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Cyclone disaster continues

Tuesday 22 March 2016 | Published in Regional

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FIJI – Fiji’s prime minister Frank Bainimarama is calling for the rich countries of the world to help Fiji rebuild more resiliently after Cyclone Winston.

He said Fiji will have to rebuild to a much higher standard than before with sturdier structures, roofs lashed down more firmly and overhead power lines placed underground.

But he said this is way beyond Fiji’s resources.

He said when he travels to New York next month for the formal ratification of the Paris Agreement on Climate Change he will send a strong message that what has been agreed so far on climate change is not enough.

Bainimarama said industrialised countries created the crisis but countries like Fiji are bearing the brunt of their excesses.

He described the last month as the most testing period in Fiji’s history – 44 people died and 32,000 homes were destroyed or damaged in the category fivecyclone.

Fiji has extended the state of natural disaster in cyclone-ravaged parts of the country for another month.

The National Emergency Committee said the extension, effective from March 21, allows affected communities to continue receiving relief supplies, and also allows disaster officials to coordinate with police.

“The extension period will also allow health authorities to make provisions against any possible disease outbreak especially in severely affected areas,” Fiji’s National Disaster Controller said in a statement.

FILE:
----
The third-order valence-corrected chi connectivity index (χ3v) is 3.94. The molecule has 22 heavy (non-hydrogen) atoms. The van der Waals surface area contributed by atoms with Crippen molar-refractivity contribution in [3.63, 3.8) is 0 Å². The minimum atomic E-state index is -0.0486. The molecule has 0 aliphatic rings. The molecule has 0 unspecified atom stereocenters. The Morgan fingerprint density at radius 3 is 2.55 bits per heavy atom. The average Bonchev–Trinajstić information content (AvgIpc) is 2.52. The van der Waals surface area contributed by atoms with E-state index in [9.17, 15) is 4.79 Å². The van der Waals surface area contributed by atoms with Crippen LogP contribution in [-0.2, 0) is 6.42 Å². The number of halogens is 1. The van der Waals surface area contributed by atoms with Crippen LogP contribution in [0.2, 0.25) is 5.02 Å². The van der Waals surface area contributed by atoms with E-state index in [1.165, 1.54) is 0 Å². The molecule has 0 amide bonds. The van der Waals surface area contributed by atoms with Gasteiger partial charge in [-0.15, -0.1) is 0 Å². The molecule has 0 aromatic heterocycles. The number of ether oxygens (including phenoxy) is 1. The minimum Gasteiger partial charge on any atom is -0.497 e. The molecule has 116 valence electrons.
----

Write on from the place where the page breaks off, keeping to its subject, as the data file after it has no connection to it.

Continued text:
“It will also allow disaster officials to fully utilise available foreign services and expertise in relief and recovery support.”

Cyclone Winston – Fiji’s worst-recorded cyclone – swept across the island nation on February 20, killing 44 people and flattening communities.

According to the government, an estimated 32,000 homes were left damaged or destroyed and 350,000 people have been affected by the cyclone.

Sune Gudnitz, head of the UN Office for the Coordination of Humanitarian Affairs, based in Suva, said the sheer devastation to Fiji in the wake of the cyclone meant it would “take a while” for communities to recover.

“They are getting back on their feet, and they have been getting back on their feet since day one,” he said.

“But of course it’s going to take a while to be fully recovered.

“Some of the communities are severely destroyed or affected. The houses are gone and they need to be rebuilt. In some areas they’re talking about relocating villages to safer spots away from the shoreline.

“This is a disaster of such a magnitude that it would be a while before everything is back to normal – if ever.”

Fiji’s Department of Information said the stsate of disaster extension applies only to severely affected areas, including the northern Yasawas, Bua, Wainunu, Wailevu, Vaturova, Tunuloa, Savusavu, Rabi, and the northern Lau group.

The extension will be in effect until April 19. - FG